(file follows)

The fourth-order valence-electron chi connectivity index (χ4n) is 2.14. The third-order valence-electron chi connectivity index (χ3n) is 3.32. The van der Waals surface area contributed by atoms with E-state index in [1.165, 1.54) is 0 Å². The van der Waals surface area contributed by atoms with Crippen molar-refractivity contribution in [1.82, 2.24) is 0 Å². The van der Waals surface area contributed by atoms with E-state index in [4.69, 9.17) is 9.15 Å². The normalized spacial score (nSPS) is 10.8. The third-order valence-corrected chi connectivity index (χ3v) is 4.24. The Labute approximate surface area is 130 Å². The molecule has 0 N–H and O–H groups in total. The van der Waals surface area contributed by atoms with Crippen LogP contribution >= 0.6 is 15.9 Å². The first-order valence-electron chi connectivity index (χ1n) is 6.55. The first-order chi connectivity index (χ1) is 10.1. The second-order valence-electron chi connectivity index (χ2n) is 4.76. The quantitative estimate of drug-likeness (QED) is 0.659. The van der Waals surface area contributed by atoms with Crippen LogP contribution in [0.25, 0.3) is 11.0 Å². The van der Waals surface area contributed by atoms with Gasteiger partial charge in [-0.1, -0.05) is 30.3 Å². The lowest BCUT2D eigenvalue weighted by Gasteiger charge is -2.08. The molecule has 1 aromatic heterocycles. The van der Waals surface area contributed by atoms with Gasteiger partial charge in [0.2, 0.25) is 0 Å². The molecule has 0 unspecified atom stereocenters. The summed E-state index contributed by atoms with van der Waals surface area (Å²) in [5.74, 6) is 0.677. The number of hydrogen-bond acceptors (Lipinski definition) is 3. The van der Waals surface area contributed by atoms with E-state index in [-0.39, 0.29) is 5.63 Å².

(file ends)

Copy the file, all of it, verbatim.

The fourth-order valence-electron chi connectivity index (χ4n) is 2.14. The third-order valence-electron chi connectivity index (χ3n) is 3.32. The van der Waals surface area contributed by atoms with E-state index in [1.165, 1.54) is 0 Å². The van der Waals surface area contributed by atoms with Crippen molar-refractivity contribution in [1.82, 2.24) is 0 Å². The van der Waals surface area contributed by atoms with E-state index in [4.69, 9.17) is 9.15 Å². The normalized spacial score (nSPS) is 10.8. The third-order valence-corrected chi connectivity index (χ3v) is 4.24. The Labute approximate surface area is 130 Å². The molecule has 0 N–H and O–H groups in total. The van der Waals surface area contributed by atoms with Crippen LogP contribution >= 0.6 is 15.9 Å². The first-order valence-electron chi connectivity index (χ1n) is 6.55. The first-order chi connectivity index (χ1) is 10.1. The second-order valence-electron chi connectivity index (χ2n) is 4.76. The quantitative estimate of drug-likeness (QED) is 0.659. The van der Waals surface area contributed by atoms with Crippen LogP contribution in [0.25, 0.3) is 11.0 Å². The van der Waals surface area contributed by atoms with Gasteiger partial charge in [-0.1, -0.05) is 30.3 Å². The lowest BCUT2D eigenvalue weighted by Gasteiger charge is -2.08. The molecule has 1 aromatic heterocycles. The van der Waals surface area contributed by atoms with Gasteiger partial charge in [0.2, 0.25) is 0 Å². The molecule has 0 unspecified atom stereocenters. The summed E-state index contributed by atoms with van der Waals surface area (Å²) in [5.74, 6) is 0.677. The number of hydrogen-bond acceptors (Lipinski definition) is 3. The van der Waals surface area contributed by atoms with E-state index in [-0.39, 0.29) is 5.63 Å².